• Politicking Oath

Politicking-Oath takes its starting point in the spirit and emotion expressed by the Olympic Oath, Olympic Anthem and National Anthems. The work seeks to open up and deconstruct their surfaces, inviting associated realms and allowing their sound and physical psyche to emerge to the foreground. In a close relationship, choreographer and composer explore parallel ways of materializing these departure points in both dance and music. In movement, random Olympic events create a template for physical language, utilizing principle rules and intent that gives an insight into the prowess and complex beings we are. The musical/sound realm deepens into the energy contained in the oath, anthems and sport sounds by means of freezing, fragmenting or layering, and breaking the border between them and the real world.

  • Choreographer
  • Freddie Opoku-Addaie
  • Composer
  • Alberto Bernal
  • Lighting Design
  • James Mackenzie
  • Costume Design
  • Claire Milinczuk
  • Original Cast
  • Nathan French
  • Daniel Lowenstein
  • Lewis Wilkins

Politicking Oath formed part of a triple bill In The Dust with Subterrania and 7.0

DURATION

Politicking Oath 20 minutes

PREMIERE
Zoo Southside, Edinburgh Festival Fringe August 2011

    Reviews
  • Politicking Oath, a creation by Place Prize finalist Freddie Opoku-Addaie, gives a courteous nod to the London 2012 Olympic Games and, with barely weeks to go, it’s certainly a topical work. Three men enter, each clutching what appear to be random objects (a pig mask, an alarm clock and a pair of running shoes), and lie down on the floor. They’re sleeping. But then comes the dreaded alarm, not just once but several times, like a series of false starts on the running track. National pride and identity arise and Alerto Bernal’s tightly-mixed score, mixed with sports commentary and speeches from national figures, begins to sound like a broken record. Against that backdrop, a simple game of piggy in the middle starts to relay a hidden message of politics or Politicking of human nature on a global scale.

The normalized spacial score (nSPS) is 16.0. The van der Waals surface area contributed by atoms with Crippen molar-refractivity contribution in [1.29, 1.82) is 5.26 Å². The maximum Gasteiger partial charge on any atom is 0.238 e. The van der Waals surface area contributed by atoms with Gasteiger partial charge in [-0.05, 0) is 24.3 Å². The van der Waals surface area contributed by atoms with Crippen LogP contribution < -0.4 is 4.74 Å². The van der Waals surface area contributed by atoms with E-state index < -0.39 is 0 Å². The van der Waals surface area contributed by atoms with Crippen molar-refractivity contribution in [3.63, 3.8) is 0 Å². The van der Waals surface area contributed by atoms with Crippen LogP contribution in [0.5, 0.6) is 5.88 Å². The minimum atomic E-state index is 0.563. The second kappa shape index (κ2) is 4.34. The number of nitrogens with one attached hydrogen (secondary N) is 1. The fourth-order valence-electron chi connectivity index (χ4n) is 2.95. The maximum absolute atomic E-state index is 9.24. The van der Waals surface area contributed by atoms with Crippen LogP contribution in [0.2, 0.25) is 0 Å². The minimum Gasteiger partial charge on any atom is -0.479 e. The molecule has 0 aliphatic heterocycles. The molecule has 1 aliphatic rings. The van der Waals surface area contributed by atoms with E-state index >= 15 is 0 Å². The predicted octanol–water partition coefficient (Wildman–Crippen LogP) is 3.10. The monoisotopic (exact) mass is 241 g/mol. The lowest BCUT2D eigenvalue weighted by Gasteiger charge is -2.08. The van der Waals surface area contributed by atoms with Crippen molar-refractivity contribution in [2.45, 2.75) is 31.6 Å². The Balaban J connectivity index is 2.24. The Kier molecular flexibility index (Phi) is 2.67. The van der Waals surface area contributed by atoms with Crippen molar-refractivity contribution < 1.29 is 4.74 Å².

Public Reviews
  • Talent and energy abound in 2Faced Dance’s triple bill, In the Dust. Time was, this group hit the Fringe as a bunch of eager lads from a community-based project where break-dancing was the mainstay of the programme and was showcased in short bursts of individual power moves. Now the group arrives as a professional touring company – all-male, still – but with a skills base that encompasses contemporary dance alongside the street styles and with choreography that many other outfits would envy.

    The Herald
  • There’s an immediate energy to In the Dust, a new triple bill by 2Faced Dance Company. This all-male troupe mixes hip-hop moves with contemporary dance, creating a muscular, confident style. These works show none of the joins that can plague crossover projects. The dancers have an easy athleticism, at home with everything from street dance acrobatics to mooching contemporary steps.

    The Independent
  • Some dance shows make you itch to jump up and start dancing; without any doubt In the Dust is one of these shows. 2Faced Dance Company mesmerizes the audience with a triple bill of contemporary dance interwoven with break dance and some capoeira. As the eight dancers of this male company swept the stage with jumps, pirouettes and nervous jogs, the energy propelled from the performers to the spectators was palpable.

    The Skinny

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